Paying for long term care
One in four of us may need long term care or support but few of us like to think about it until it happens. Care can involve help in your own home as well as residential or nursing care homes. If you, or a member of your family, need care and support now or in the future there are a number of important things you need to consider. There is a range of information to help you understand the way in which care can be funded and the other issues to consider in relation to your individual situation. You may then wish to take specialist financial advice before making any decisions.
Before you think about the likely costs of any care and support, it is important that you get information and advice about the options open to you, both regarding the type of services that might suit you, and also whether your local council might contribute to the costs. If you don’t you may make poor decisions about either the care you organise or about how you pay for it or both.
Planning for long-term care is a complex matter. Detailed analysis of your income, savings, capital and benefits needs to be made, so you should seek advice from an authorised financial adviser with specialist knowledge in this area before taking out any product to cover long-term care costs.
There are different ways to pay for long-term care. The Money Advice Service offers impartial information and guidance about your money to help you work out what’s right for you. There are many other sources of financial information. You should satisfy yourself that it meets your needs. If you access information from banks or from insurers or other organisations of that nature, they may be giving you information to persuade you to buy their products. They should tell you if they are giving you information just about their own products and no others.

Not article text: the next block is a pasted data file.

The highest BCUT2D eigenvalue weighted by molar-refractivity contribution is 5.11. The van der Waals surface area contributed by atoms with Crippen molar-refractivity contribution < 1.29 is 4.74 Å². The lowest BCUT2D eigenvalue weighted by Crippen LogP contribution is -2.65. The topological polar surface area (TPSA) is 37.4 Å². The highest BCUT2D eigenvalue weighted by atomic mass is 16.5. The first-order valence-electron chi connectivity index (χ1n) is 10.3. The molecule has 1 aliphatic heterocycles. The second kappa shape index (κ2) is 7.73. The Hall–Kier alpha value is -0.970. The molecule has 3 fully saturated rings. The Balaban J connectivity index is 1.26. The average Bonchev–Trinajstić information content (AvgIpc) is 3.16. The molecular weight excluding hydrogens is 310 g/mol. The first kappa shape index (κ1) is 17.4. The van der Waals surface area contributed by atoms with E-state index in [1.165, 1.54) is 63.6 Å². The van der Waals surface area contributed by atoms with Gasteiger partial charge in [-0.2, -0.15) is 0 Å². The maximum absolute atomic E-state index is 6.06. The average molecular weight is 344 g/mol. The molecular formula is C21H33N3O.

It is sensible if you have savings, property or a payment you want to invest to get independent financial advice. When you choose a financial adviser, there are a number of things to consider. The Later Life Adviser Accreditation (LLAA) is the recognised benchmark for advice skills of those advisers who specialise in the older client market. This helps older people and their families identify an adviser who will understand their needs. The Later Life Adviser Accreditation Scheme is audited and endorsed by the standard-setting body the Financial Skills Partnership (FSP) and was developed in collaboration with the specialist financial services consultancy SVARfair. There is more information on this on the Society of Later Life Advisers (SOLLA) website. Through this website you can also access both general information about paying for care and information about accredited financial advisers in your area.
Independent information and advice in relation to finances for younger people with disabilities and for parents with adult disabled children is generally more difficult to find but advisers who understand paying for care will be able to help. Visit the Money Advice Service website to find out more.
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